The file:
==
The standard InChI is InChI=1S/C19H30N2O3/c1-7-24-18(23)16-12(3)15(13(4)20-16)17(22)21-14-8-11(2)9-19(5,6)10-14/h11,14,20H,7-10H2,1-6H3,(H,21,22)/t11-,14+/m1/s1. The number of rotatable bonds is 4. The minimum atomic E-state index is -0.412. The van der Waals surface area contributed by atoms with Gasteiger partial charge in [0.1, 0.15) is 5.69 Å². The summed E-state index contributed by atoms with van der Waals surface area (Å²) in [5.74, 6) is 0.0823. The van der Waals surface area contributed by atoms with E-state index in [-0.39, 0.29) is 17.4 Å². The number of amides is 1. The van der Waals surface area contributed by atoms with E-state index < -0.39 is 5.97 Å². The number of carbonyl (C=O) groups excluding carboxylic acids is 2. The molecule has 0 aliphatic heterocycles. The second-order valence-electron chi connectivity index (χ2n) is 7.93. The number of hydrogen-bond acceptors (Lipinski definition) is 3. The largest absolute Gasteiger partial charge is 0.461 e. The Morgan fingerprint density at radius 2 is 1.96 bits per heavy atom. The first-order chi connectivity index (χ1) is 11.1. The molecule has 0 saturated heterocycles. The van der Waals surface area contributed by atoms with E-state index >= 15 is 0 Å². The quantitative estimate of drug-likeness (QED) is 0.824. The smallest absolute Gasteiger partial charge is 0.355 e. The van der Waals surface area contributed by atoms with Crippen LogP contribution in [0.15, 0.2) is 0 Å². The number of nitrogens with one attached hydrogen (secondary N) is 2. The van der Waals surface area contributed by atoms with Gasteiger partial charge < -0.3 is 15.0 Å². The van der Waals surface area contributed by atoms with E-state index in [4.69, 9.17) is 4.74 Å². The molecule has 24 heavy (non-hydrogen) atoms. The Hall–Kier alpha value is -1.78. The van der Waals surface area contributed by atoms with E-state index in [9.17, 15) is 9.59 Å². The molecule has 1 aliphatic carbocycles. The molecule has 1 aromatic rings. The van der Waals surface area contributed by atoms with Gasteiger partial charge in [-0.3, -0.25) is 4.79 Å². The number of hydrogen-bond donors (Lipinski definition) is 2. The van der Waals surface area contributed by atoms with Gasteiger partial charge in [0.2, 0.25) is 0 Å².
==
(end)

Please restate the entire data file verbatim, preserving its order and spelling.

The standard InChI is InChI=1S/C19H30N2O3/c1-7-24-18(23)16-12(3)15(13(4)20-16)17(22)21-14-8-11(2)9-19(5,6)10-14/h11,14,20H,7-10H2,1-6H3,(H,21,22)/t11-,14+/m1/s1. The number of rotatable bonds is 4. The minimum atomic E-state index is -0.412. The van der Waals surface area contributed by atoms with Gasteiger partial charge in [0.1, 0.15) is 5.69 Å². The summed E-state index contributed by atoms with van der Waals surface area (Å²) in [5.74, 6) is 0.0823. The van der Waals surface area contributed by atoms with E-state index in [-0.39, 0.29) is 17.4 Å². The number of amides is 1. The van der Waals surface area contributed by atoms with E-state index < -0.39 is 5.97 Å². The number of carbonyl (C=O) groups excluding carboxylic acids is 2. The molecule has 0 aliphatic heterocycles. The second-order valence-electron chi connectivity index (χ2n) is 7.93. The number of hydrogen-bond acceptors (Lipinski definition) is 3. The largest absolute Gasteiger partial charge is 0.461 e. The Morgan fingerprint density at radius 2 is 1.96 bits per heavy atom. The first-order chi connectivity index (χ1) is 11.1. The molecule has 0 saturated heterocycles. The van der Waals surface area contributed by atoms with E-state index >= 15 is 0 Å². The quantitative estimate of drug-likeness (QED) is 0.824. The smallest absolute Gasteiger partial charge is 0.355 e. The van der Waals surface area contributed by atoms with Crippen LogP contribution in [0.15, 0.2) is 0 Å². The number of nitrogens with one attached hydrogen (secondary N) is 2. The van der Waals surface area contributed by atoms with Gasteiger partial charge < -0.3 is 15.0 Å². The van der Waals surface area contributed by atoms with E-state index in [4.69, 9.17) is 4.74 Å². The molecule has 24 heavy (non-hydrogen) atoms. The Hall–Kier alpha value is -1.78. The van der Waals surface area contributed by atoms with E-state index in [9.17, 15) is 9.59 Å². The molecule has 1 aliphatic carbocycles. The molecule has 1 aromatic rings. The van der Waals surface area contributed by atoms with Gasteiger partial charge in [-0.3, -0.25) is 4.79 Å². The number of hydrogen-bond donors (Lipinski definition) is 2. The van der Waals surface area contributed by atoms with Gasteiger partial charge in [0.2, 0.25) is 0 Å².